Dancing Modernity: Gender, Sexuality and the State in the Late Ottoman Empire and Early Turkish Republic

Persistent Link:
http://hdl.handle.net/10150/193284
Title:
Dancing Modernity: Gender, Sexuality and the State in the Late Ottoman Empire and Early Turkish Republic
Author:
van Dobben, Danielle J.
Issue Date:
2008
Publisher:
The University of Arizona.
Rights:
Copyright © is held by the author. Digital access to this material is made possible by the University Libraries, University of Arizona. Further transmission, reproduction or presentation (such as public display or performance) of protected items is prohibited except with permission of the author.
Abstract:
Early Ottoman dance practices that took place in gender segregated spaces andallowed for a certain degree of sexual explicitness and expressions of homoerotic desirewere disavowed among Turkish elites in the eighteenth and nineteenth centuries. "Bellydance" became associated with non-Turkish performers, while the Tanzimat and YoungTurk state employed the theater to perform emerging ideas about 'Turkishness' and the'New Woman.' In the early Turkish Republic, the new cadre of Kemalist militaryofficers and bureaucrats altogether rejected its Ottoman heritage and danced the waltz ina close embrace to the music of Western orchestras.This thesis charts significant changes in dance practices between the late OttomanEmpire and early Turkish Republic in order to examine the articulation of modern viewsof gender and sexuality. Dance played a formative role in shaping Turkish modernityand framed moral issues about gender, sexuality, and public space, reflecting andreshaping social life at the same time.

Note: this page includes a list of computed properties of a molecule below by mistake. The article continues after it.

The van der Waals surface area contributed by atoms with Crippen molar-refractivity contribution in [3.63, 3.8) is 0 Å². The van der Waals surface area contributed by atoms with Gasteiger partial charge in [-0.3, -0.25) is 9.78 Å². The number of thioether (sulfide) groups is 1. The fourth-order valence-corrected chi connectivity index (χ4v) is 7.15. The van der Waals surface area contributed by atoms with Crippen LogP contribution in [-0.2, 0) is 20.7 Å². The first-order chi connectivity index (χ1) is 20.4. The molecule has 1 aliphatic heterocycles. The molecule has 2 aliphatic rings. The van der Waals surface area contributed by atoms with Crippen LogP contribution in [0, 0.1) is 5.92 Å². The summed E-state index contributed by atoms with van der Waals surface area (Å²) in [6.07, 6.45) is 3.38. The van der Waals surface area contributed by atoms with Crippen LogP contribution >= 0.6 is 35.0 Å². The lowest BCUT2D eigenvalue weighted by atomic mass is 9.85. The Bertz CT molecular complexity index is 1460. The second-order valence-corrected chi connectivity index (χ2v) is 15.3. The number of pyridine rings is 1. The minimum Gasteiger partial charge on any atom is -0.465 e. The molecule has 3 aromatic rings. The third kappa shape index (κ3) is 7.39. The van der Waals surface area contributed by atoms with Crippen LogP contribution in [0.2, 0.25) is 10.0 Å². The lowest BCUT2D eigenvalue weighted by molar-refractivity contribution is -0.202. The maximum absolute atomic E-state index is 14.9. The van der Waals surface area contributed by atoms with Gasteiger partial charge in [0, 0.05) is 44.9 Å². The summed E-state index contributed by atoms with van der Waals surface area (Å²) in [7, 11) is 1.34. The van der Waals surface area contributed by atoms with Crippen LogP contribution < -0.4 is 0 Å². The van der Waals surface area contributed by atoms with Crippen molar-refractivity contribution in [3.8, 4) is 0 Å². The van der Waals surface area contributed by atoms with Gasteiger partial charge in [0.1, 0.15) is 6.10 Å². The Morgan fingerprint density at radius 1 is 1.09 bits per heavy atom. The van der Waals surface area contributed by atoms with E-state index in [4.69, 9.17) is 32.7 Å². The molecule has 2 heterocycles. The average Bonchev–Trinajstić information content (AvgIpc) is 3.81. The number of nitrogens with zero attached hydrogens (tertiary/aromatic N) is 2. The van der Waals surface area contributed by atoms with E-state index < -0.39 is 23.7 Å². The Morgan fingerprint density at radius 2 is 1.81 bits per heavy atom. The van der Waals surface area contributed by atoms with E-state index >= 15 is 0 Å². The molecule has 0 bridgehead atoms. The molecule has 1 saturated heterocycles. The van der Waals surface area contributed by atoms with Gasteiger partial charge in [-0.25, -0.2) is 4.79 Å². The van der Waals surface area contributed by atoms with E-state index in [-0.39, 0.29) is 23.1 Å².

Type:
text; Electronic Thesis
Keywords:
dance; Turkey; modernity; gender; sexuality; public space
Degree Name:
MA
Degree Level:
masters
Degree Program:
Near Eastern Studies; Graduate College
Degree Grantor:
University of Arizona
Advisor:
Hudson, Leila
Committee Chair:
Hudson, Leila

Full metadata record

DC FieldValue Language
dc.language.isoENen_US
dc.titleDancing Modernity: Gender, Sexuality and the State in the Late Ottoman Empire and Early Turkish Republicen_US
dc.creatorvan Dobben, Danielle J.en_US
dc.contributor.authorvan Dobben, Danielle J.en_US
dc.date.issued2008en_US
dc.publisherThe University of Arizona.en_US
dc.rightsCopyright © is held by the author. Digital access to this material is made possible by the University Libraries, University of Arizona. Further transmission, reproduction or presentation (such as public display or performance) of protected items is prohibited except with permission of the author.en_US
dc.description.abstractEarly Ottoman dance practices that took place in gender segregated spaces andallowed for a certain degree of sexual explicitness and expressions of homoerotic desirewere disavowed among Turkish elites in the eighteenth and nineteenth centuries. "Bellydance" became associated with non-Turkish performers, while the Tanzimat and YoungTurk state employed the theater to perform emerging ideas about 'Turkishness' and the'New Woman.' In the early Turkish Republic, the new cadre of Kemalist militaryofficers and bureaucrats altogether rejected its Ottoman heritage and danced the waltz ina close embrace to the music of Western orchestras.This thesis charts significant changes in dance practices between the late OttomanEmpire and early Turkish Republic in order to examine the articulation of modern viewsof gender and sexuality. Dance played a formative role in shaping Turkish modernityand framed moral issues about gender, sexuality, and public space, reflecting andreshaping social life at the same time.en_US
dc.typetexten_US
dc.typeElectronic Thesisen_US
dc.subjectdanceen_US
dc.subjectTurkeyen_US
dc.subjectmodernityen_US
dc.subjectgenderen_US
dc.subjectsexualityen_US
dc.subjectpublic spaceen_US
thesis.degree.nameMAen_US
thesis.degree.levelmastersen_US
thesis.degree.disciplineNear Eastern Studiesen_US
thesis.degree.disciplineGraduate Collegeen_US
thesis.degree.grantorUniversity of Arizonaen_US
dc.contributor.advisorHudson, Leilaen_US
dc.contributor.chairHudson, Leilaen_US
dc.identifier.proquest2907en_US
dc.identifier.oclc659750555en_US
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